Hi Taylor @Tee25 , I can understand your concern having been in similar situation myself too many times. Know that your body is constantly changing, and that your “diabetes regimen” will need to also change - sometimes significant change. Basically, for the food you are usually eating, and your activity level, you are taking too much insulin - remember the delicate balance needed between the three elements, Food, Activity, Insulin.

It appears to me that you are using an insulin infusion pump, so; two questions: Do you also use a CGM? How many “timed periods” do you have set in your Profile or Pattern? You mention only one apparent setting where you have an Insulin: Carb Ratio of 1:5 [8], and a Basal uph of 1.75 [1.5]. If you have only one such setting for the entire day, this should be changed; pumps allow for at least 12 changes per day - I use 8. Another thought, although the chocolate cake and the coke are good ways to quickly boost your BGL, too much of those supper sugar fixes may be causing you body glucose level [BGL] to drop quickly - your body recognizes the glucose and will do everything it can to make it drop. A better way to treat severe lows is to take some of these wicked-fast acting carbs combined with longer-acting carbs such as a peanut butter sandwich made with full-grain bread, or a plate of pasta.

It may help if you share the “2021 ADA [American Diabetes Association ]Standard of Care” with you doctor before discussing with her/him changes in your pump Bolus, Basal, Correction rate settings. Just for a little piece of the Standard, I’ll paste below an excerpt from DiaTribe concerning “Over Banalization”, a topic I’ve expressed on this site many times to be “the cause” of excessive hypoglycemic events.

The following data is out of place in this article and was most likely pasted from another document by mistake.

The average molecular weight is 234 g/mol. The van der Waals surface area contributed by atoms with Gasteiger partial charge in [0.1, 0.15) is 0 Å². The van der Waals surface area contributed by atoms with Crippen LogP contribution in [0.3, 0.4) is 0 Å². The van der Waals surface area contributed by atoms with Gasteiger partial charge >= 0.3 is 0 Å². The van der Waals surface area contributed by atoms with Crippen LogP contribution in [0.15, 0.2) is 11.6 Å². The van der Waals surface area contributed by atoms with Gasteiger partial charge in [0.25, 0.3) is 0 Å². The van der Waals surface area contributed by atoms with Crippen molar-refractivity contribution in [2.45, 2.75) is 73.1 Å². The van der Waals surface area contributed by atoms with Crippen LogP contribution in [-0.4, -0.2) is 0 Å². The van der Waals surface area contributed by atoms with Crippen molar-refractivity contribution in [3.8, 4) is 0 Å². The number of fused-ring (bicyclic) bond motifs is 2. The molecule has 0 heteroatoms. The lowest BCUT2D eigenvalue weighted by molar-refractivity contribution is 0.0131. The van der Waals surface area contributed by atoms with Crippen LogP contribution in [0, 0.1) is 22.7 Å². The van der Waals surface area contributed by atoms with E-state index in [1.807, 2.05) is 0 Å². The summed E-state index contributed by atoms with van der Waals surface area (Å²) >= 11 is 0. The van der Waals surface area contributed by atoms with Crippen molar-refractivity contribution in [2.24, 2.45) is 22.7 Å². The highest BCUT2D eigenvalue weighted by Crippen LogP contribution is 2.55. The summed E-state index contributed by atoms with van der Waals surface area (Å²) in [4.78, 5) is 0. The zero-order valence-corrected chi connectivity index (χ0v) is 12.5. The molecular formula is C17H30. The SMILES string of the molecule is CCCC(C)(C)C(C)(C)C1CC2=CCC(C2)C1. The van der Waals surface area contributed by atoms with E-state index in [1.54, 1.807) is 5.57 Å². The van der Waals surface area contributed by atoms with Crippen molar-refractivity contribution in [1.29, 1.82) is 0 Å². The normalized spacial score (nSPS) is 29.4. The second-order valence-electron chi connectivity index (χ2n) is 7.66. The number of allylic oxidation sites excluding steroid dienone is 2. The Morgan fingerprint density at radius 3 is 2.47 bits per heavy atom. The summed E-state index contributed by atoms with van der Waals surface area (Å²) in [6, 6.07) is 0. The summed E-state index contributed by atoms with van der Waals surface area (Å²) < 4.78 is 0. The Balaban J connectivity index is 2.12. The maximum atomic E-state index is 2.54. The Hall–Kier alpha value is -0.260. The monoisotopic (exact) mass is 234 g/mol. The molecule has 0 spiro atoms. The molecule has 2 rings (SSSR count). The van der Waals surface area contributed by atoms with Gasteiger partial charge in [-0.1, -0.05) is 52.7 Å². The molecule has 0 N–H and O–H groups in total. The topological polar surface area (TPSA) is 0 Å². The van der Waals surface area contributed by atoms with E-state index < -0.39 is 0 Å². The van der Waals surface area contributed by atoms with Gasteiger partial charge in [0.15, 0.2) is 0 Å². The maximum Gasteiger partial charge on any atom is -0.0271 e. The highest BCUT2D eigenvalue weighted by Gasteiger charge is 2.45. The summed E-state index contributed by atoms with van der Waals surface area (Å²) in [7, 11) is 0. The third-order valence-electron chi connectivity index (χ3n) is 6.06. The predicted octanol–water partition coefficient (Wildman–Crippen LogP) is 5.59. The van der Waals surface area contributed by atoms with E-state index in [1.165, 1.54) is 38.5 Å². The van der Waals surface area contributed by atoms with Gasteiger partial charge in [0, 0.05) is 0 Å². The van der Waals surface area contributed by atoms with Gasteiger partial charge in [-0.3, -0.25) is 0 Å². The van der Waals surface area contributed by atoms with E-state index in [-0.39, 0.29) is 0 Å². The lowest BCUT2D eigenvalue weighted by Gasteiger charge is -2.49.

Healthcare professionals are warned of potential “overbasalization” for people on insulin.

Too much insulin, referred to as “overbasalization,” occurs when basal insulin doses are too high (mainly to target fasting glucose levels and often to compensate for insufficient bolus insulin with meals). In this year’s Standards of Care, ADA included some warning signs and complications associated with overbasilization. ADA’s new clinical signals of overbasalization include basal doses of more than 0.5 IU/kg, large differences in bedtime and morning glucose levels, large differences in glucose levels before and after meals, hypoglycemia, and high glucose variability.

These updates are posted in chapter 9 of the 2021 ADA Standards of Care.

The same has happened to me. Usually when I’m more active than normal. And it’s particularly frustrating when using a pump. The only advice I can give you is to keep sharing as much data as possible with your endo. I’ve been doing this for years. Sometimes it seems like I’ve found the right ratios, settings, etc only to have to change them again.

If you are on a pump, you can set multiple profiles. I have used different ones for warm and cool weather. And my basals are in the .35 to .6 range. Alternatively, you could set a temporary basal rate of 50% for 24 hours and go from there - up or down depending on what happens. The small adjustment you made was clearly not enough.